During the excavations, cultural levels were investigated and also remains of buildings from several different construction periods: the excavated area eventually totalled approximately 2,000 m². In the northern part of the site the large Wall № 1 was cleared which consisted of several built sections. The total length of the excavated wall was 18 metres: in places it was 3.3 metres wide and its maximum height was approximately 2 metres. In the middle of the cleared structure there was a paved passage along it with a width of two metres. On the basis of the fact that no walls adjoining Wall № 1 from the West or East were found and that there were no structures within 5 metres of it, it was assumed that Wall № 1 had not had any defensive role.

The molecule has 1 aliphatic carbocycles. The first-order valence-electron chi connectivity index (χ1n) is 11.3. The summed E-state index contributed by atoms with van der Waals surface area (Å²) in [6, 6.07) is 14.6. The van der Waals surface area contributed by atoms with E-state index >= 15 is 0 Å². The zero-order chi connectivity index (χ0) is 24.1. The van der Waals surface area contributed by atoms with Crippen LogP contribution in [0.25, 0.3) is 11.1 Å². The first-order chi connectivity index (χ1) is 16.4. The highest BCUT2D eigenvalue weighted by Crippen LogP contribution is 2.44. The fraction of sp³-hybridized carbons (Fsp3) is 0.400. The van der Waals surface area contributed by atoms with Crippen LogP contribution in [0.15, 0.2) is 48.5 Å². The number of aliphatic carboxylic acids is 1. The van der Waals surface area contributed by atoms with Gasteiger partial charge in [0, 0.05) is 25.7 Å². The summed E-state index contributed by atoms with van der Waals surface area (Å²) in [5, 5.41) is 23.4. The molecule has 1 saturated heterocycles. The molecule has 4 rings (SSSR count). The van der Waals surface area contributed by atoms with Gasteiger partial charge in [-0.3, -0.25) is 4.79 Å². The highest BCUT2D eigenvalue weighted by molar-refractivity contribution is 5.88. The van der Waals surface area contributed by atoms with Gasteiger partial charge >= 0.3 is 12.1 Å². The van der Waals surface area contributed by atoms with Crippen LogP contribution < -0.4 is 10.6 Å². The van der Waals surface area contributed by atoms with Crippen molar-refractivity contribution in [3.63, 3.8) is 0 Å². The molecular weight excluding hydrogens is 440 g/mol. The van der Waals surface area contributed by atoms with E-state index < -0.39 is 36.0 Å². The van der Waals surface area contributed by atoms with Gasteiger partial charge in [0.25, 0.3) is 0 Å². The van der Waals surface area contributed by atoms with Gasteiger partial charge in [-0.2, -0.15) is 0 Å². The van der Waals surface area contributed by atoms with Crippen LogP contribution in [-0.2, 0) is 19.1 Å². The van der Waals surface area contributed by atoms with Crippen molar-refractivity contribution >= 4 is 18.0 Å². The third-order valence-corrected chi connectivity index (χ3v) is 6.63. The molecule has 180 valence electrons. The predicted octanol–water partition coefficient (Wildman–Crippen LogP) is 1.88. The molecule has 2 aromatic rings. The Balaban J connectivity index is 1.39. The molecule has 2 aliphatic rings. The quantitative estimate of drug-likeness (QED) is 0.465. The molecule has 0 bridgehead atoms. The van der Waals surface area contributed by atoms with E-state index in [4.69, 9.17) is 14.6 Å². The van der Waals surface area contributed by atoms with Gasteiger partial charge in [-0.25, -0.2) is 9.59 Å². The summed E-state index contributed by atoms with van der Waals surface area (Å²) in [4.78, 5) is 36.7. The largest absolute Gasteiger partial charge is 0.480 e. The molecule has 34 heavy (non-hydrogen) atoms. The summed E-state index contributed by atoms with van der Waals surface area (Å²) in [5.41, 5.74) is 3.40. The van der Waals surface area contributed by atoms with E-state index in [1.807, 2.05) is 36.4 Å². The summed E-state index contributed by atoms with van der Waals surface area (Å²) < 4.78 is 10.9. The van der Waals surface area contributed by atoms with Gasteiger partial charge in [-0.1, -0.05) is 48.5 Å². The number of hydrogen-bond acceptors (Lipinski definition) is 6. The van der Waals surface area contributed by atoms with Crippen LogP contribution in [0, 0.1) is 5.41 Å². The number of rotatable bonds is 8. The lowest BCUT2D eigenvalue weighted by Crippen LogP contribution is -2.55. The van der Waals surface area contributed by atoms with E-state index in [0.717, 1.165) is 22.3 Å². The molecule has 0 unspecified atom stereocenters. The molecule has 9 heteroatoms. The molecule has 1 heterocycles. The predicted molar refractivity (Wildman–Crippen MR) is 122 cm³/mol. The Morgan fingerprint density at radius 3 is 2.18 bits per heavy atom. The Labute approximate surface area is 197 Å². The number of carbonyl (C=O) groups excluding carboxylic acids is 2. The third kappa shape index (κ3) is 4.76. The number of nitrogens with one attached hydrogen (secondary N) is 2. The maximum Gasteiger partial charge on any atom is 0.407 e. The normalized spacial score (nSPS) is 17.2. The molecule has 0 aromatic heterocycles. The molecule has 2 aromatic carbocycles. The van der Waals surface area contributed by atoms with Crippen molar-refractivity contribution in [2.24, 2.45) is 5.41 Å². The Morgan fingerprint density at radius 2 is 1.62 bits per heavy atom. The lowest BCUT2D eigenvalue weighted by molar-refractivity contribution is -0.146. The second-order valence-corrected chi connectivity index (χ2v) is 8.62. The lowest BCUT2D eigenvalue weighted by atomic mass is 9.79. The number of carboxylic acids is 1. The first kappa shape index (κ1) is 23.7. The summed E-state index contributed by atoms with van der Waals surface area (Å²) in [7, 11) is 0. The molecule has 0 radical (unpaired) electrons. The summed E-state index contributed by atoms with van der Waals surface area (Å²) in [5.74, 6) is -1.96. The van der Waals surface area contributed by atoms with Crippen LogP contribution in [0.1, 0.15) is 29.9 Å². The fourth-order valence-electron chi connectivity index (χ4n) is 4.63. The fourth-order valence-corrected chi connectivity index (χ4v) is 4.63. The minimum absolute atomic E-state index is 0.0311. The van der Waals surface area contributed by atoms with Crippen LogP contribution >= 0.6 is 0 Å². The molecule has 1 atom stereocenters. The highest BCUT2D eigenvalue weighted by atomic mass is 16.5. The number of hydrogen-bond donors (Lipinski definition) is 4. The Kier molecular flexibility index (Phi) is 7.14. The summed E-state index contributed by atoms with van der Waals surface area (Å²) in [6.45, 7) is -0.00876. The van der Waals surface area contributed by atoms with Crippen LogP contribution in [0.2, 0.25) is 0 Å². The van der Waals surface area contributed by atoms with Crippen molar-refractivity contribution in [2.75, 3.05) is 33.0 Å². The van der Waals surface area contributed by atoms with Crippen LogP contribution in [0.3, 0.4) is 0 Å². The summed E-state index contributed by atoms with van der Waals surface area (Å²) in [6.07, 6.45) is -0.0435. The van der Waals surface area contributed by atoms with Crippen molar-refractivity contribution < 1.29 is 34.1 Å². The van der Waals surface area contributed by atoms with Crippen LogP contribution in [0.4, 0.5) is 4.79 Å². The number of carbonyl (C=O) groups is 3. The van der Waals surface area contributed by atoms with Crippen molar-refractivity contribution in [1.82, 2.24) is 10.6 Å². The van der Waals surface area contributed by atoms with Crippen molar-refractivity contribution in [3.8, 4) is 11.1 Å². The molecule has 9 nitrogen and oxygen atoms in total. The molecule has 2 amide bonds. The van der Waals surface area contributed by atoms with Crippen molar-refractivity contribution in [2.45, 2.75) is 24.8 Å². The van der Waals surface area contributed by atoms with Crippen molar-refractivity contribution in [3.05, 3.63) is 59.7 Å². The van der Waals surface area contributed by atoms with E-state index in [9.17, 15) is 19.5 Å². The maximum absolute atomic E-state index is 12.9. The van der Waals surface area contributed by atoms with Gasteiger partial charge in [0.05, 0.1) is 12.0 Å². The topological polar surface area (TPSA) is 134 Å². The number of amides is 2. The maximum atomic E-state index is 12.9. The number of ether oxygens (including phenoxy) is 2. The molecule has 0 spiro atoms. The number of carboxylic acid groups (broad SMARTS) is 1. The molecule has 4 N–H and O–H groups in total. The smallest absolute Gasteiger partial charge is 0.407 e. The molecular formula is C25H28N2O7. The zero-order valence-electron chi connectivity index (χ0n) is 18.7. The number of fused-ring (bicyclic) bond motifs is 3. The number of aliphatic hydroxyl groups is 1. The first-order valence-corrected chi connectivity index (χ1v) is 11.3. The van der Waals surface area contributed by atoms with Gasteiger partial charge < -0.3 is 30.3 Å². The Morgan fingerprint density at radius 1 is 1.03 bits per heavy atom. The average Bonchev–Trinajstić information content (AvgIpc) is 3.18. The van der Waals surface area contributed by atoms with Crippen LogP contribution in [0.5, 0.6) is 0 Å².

Ten metres south of Wall № 1, Structure № 2 was discovered (measuring 10 x 4 metres) but its walls were not joined together. There was a gap on the north and south side roughly opposite the passage leading through the large wall № 1. Next to the break on the north side a pit was discovered and in its in-fill a terracotta figurine of the goddess Cybele was found. To the South of Structure №2 was a section of a partially enclosed space, which was paved and contained a pit measuring 5 x 5 metres, but its function was not clear. Ten metres to the South-West of Wall № 1, stood Structure № 1 (measuring 10 x 3 metres) which consisted of two parts at different levels. The upper part had been erected using roughly worked limestone slabs arranged vertically, while for the stonework of the lower part a more traditional technique was used. Up against the eastern wall of the structure there was another built feature consisting of several pits with a ‘hearth’ at the centre – a ridge of natural soil on which traces of burning could be seen and a flat charred stone leaning up against Wall № 1. The unusual nature of these structures and also the finds of terracotta figurines, the large quantity of ash contained in the levels along with mussel shells, the presence of red pebbles brought in from elsewhere and certain other factors enable us to assume that what we had lighted upon were the remains of buildings erected for sacred purposes [Suprenkov, 2013, 243-248]. We did not succeed in finding direct parallels for such shrines in the North Pontic region and therefore, in subsequent publications, we refer to these structures as socio-sacred. To the South-West and South-East of Structure № 2, Dwelling № 3 was discovered with walls which had not survived in the eastern and southern sections and also Dwellings 4 and 5 (measuring 5.5 x 5 metres and 3.8 x 2.2 metres respectively). The groups of dwellings shared a large paved courtyard measuring 3.4 x2 metres. To the East of these dwellings there were pits for household rubbish.